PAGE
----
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Poetry and Medicine
February 28, 2007

How Lightly We Walk on This Earth

JAMA. 2007;297(8):783. doi:10.1001/jama.297.8.783

A gull on stilettos
punctuates a strand of tiny glittering shells.
Humans in two's go by,
toes and heels Morse-coding the sand
for a time.
I sit with my friend on the shore,
an old injury preventing her strolling
this uneven beach with me.
Her Cinderella feet, tiny, elegant,
point in front of her, like 12 o’clock.
But the hour and the air are kind. Our talk,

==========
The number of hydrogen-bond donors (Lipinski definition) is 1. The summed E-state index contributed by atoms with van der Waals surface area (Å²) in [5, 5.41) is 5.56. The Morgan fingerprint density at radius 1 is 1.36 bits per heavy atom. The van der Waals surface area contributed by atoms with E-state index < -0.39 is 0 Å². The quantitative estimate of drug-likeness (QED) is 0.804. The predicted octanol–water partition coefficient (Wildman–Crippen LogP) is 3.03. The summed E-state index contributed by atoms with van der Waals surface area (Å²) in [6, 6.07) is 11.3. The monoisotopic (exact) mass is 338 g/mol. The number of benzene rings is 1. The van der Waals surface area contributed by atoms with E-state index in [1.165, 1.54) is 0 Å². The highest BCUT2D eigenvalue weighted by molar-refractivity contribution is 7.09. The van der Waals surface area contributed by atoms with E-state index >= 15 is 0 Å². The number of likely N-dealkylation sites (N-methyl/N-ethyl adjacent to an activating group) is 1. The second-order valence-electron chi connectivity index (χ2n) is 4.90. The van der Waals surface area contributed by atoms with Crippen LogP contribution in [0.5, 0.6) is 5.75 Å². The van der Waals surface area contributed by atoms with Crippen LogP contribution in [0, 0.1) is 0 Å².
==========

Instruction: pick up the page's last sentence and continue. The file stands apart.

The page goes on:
desultory. Until she fixes on the story
of her mother's death in a good nursing home,
a tale coming in on small waves.
How they allowed the gangrene, not a surgery,
to take her leg and her body,
giving them all a chairos
where she could visit in her mind her childhood Ireland,
where her grown children could spoonfeed her green Jell-O,
tell her she was so fine. Where the good doctor, finally,
pronouncing her gone, peeked
under the blanket to see her foot,
blackened but for the tiny pink spot
announcing a healing.
“Good for you,” he said.
The wind shifts, a new heat descends
letting us love the softness
through which our feet work,
sending me out onto the rolling edge,
the gray-green ocean where
a synchrony of pelicans, three, hover above,
   gray-bonneted nuns, all purpose and hunger,
   tucked-up claws, leather-pleated chins,
point and plunge as one
gray angel.
      I swim out to them.

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